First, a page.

10. Place casserole dish on lower rack (in oven) and bake for 10-15 minutes.
Best if served warm.

Serve with your choice of protein (chicken, beef, tempeh, tofu).

I hope you yum as loud as we did!

2/25/16

No more excuses - meal planning




Sitting down to a home-cooked meal in the evening is not an everyday occurrence for many people in our society for a variety of reasons; being too tired or hungry, wanting something easy, needing something quick and convenient, feeling too busy, not knowing what to eat or not liking to cook.

As an athlete, you already have so much to squeeze into the day that it’s easy to see why dinner may be an afterthought, especially if you have been up since 5am or you are finishing an evening workout around 6:30 or 7pm. 
But, that's not a good excuse. 

Let's get serious...
You aren't too busy to train so it's all about priorities when you say you are too busy to cook. 

As an athlete myself, I can empathize with how overwhelming it can be to plan nutritious meals, every day of the week and still squeeze in workouts. And this is in addition to work, family and everything else on a never-ending to-do list. 

I realize that I do not share many of my meal creations on this blog but I have to be honest with you, I'm passionate about healthy eating and I love sharing my food pics but my job is not a food blogger. And I also don't like to measure food and make my meals precise for you to replicate.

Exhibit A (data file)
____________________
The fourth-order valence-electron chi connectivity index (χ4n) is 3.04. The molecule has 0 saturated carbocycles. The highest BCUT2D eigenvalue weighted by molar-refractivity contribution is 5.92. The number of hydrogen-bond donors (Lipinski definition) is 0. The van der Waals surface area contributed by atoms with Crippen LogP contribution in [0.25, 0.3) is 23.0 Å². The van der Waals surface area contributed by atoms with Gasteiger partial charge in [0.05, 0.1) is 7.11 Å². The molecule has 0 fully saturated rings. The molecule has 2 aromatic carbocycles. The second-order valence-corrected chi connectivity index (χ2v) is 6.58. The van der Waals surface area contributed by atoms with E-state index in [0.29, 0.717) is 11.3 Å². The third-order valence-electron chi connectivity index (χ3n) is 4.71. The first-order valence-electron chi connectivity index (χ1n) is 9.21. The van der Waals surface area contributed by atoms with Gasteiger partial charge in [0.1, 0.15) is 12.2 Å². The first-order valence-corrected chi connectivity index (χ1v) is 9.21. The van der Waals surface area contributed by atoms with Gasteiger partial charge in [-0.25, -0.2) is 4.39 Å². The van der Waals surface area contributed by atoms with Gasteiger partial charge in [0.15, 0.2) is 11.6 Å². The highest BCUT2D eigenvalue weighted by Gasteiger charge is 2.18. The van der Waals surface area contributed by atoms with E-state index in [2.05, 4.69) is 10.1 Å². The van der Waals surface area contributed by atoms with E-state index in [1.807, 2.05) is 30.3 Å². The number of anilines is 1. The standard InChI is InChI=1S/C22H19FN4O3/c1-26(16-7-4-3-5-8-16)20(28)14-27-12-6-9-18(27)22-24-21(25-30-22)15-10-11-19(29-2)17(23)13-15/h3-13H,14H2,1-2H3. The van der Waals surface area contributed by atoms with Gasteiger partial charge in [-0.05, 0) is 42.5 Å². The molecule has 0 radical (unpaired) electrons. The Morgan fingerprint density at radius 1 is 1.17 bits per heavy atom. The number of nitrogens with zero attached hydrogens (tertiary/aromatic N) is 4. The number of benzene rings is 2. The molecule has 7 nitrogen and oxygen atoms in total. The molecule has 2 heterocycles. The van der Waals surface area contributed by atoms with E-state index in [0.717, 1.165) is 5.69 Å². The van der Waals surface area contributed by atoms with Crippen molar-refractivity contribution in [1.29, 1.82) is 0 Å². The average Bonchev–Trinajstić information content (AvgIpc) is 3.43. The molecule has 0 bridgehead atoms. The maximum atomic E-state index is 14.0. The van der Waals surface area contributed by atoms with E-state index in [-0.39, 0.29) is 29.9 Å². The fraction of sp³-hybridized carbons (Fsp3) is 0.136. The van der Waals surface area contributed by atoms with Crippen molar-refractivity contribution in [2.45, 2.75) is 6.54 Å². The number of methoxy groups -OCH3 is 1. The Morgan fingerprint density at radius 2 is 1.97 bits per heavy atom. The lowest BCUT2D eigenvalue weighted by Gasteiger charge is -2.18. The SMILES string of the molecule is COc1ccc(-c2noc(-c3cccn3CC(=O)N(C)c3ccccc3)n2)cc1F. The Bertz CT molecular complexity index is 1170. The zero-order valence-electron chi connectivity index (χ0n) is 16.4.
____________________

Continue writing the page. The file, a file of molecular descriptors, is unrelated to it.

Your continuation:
I am a board certified sport dietitian who spends all day helping athletes maximize performance by personally addressing and tweaking lifestyle, nutrition and sport nutrition limiters.

I regularly share my food pics on Facebook with the hope that you can be inspired to prepare healthy and satisfying home-cooked meals that will work for your active lifestyle but I never want you to feel overwhelmed when it comes to food shopping and food prepping.
There are hundreds and hundreds of food bloggers with amazing pictures, stories and recipes of food.
You should have no problem finding recipes that will work for you...but the key is making the time to actually prep and cook those meals. 

As far as I know, athletes love having a plan to follow so if it works for you to have a training plan, consider a meal plan to guide you in a successful week of eating. 

There’s no need to be obsessed with food as you need to let food enhance your life, not control your life. And there is nothing wrong with the occasional off day of eating. 

I actually feel that allowing yourself an "of" day (ex. breakfast for dinner, yogurt, granola and fruit for lunch, PB & J and a smoothie for breakfast, etc.) can actually keep you on track for healthy eating the rest of the week. It's kinda like a vacation from "typical" eating.  

Above all, you should love to eat and your meals should work for your health, body composition and performance goals. 

Place a similar amount of passion, effort and enthusiasm into your daily diet (and fueling regime) so that you can experience the rewards of having a healthy, nourished and well-fueled body. 

Here are a few of my meal planning tips that will work for your busy lifestyle. 
But in order to make them work.....
 make an effort, not excuses. 

1. Prepare meals on the weekend and always plan for leftovers. A little meal prep goes a long way. Dice, chop, wash, cook — do as much as you can when you have the time so you at least have options for a upcoming meal. Don't overwhelm yourself. Plan for 2-3 days and then do a light meal prep to last you the rest of the week.